[Foundation-l] Criteria for the closure of projects.

Milos Rancic millosh at gmail.com
Thu Apr 10 12:51:42 UTC 2008

Generally, I agree with you about this issue, however, in some
particular points I do not:

- While your first point is a valid one, I don't think that a problem
with a script should lead to the closure of the project. I would
prefer an ultimatum here, too: If your script problem may not be
solved by computational methods, then you have 2h04m to allow writing
on your project in another script.

- I don't agree that not active projects should be closed if they
represents a valid language. AFAIK, even Swahili Wikipedia is not
quite active and this is a lingua franca of Sub-Saharan Africa. Maybe
such projects should be locked (because of not wasting stewards' time
with dealing with vandalism) with a clear notice (preferably in native
language) which states that "If you are a speaker of that language and
you are willing to contribute there, you should ask for unlocking

On Thu, Apr 10, 2008 at 2:23 PM, Gerard Meijssen
<gerard.meijssen at gmail.com> wrote:
> Hoi,
>  For quite some time, we have had people arguing for the closure of projects.
>  I have seen many arguments pro and against closures. What has been missing
>  in all these projects are objective criteria why it makes sense to find
>  fault with a project.
>  I have come up with three objective arguments.
>    - A project is not what it is advertised to be. For instance when a
>    language is always written in a particular script, a project in any other
>    script is problematic.
>    - A project does not have at least 90% of the most relevant messages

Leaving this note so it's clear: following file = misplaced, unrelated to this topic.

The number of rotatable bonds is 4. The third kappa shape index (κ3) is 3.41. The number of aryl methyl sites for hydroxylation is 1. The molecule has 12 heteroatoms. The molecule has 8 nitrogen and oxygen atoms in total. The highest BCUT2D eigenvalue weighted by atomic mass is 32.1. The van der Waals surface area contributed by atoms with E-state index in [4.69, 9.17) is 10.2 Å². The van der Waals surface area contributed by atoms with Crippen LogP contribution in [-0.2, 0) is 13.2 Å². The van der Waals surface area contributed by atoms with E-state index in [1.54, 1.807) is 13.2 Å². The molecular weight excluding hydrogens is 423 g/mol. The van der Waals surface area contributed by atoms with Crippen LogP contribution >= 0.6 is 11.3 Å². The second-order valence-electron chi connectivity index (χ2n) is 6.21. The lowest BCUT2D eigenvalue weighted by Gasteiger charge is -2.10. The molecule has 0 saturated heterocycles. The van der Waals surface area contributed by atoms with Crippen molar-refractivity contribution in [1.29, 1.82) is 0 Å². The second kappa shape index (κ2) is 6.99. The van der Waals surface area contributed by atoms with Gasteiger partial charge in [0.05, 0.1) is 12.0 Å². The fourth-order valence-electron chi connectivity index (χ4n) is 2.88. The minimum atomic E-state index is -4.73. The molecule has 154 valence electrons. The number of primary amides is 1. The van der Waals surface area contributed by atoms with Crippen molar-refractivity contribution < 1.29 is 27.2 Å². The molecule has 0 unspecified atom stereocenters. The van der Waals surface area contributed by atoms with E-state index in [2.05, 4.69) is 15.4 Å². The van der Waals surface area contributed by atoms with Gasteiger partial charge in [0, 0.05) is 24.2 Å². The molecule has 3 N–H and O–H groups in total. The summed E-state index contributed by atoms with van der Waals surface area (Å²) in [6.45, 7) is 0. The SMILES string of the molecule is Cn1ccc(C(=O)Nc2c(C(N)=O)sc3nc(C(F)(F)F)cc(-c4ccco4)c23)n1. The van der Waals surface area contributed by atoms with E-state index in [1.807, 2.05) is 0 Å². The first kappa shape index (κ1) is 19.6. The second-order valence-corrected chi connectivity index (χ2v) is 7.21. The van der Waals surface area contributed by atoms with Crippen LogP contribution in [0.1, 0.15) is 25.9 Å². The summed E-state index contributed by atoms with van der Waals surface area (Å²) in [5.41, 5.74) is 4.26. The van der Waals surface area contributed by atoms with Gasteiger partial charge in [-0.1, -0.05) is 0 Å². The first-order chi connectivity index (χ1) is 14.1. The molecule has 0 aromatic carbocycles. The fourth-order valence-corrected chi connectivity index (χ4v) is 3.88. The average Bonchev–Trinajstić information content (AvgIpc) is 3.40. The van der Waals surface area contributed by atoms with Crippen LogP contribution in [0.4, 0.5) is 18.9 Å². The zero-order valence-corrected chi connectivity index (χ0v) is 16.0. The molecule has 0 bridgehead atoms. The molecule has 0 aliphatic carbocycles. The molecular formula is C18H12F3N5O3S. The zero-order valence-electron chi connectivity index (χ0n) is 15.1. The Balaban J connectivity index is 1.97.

>    localised. For your information there are only 498 messages in this category
>    at the moment.
>    - A project should have at least 1000 articles. When there is nothing
>    to see what is the point ?
>  The first argument is an absolute, never mind the size.
>  For the second and third I would argue for closure when both conditions are
>  not met. When there is activity in either it may be reason for giving an
>  ultimatum. The ultimatum would be that both conditions need to be met within
>  three months.
>  The most important reason why we need viable projects is because it is sad
>  to see so much time wasted by good people on projects that have little or no
>  objective value. No value because nobody actively cares. Yes, people may
>  come along and get an interest and eventually they will, but time of
>  valuable people is wasted now and that provides in my opinion a really
>  strong extra argument.
>  Thanks,
>      GerardM
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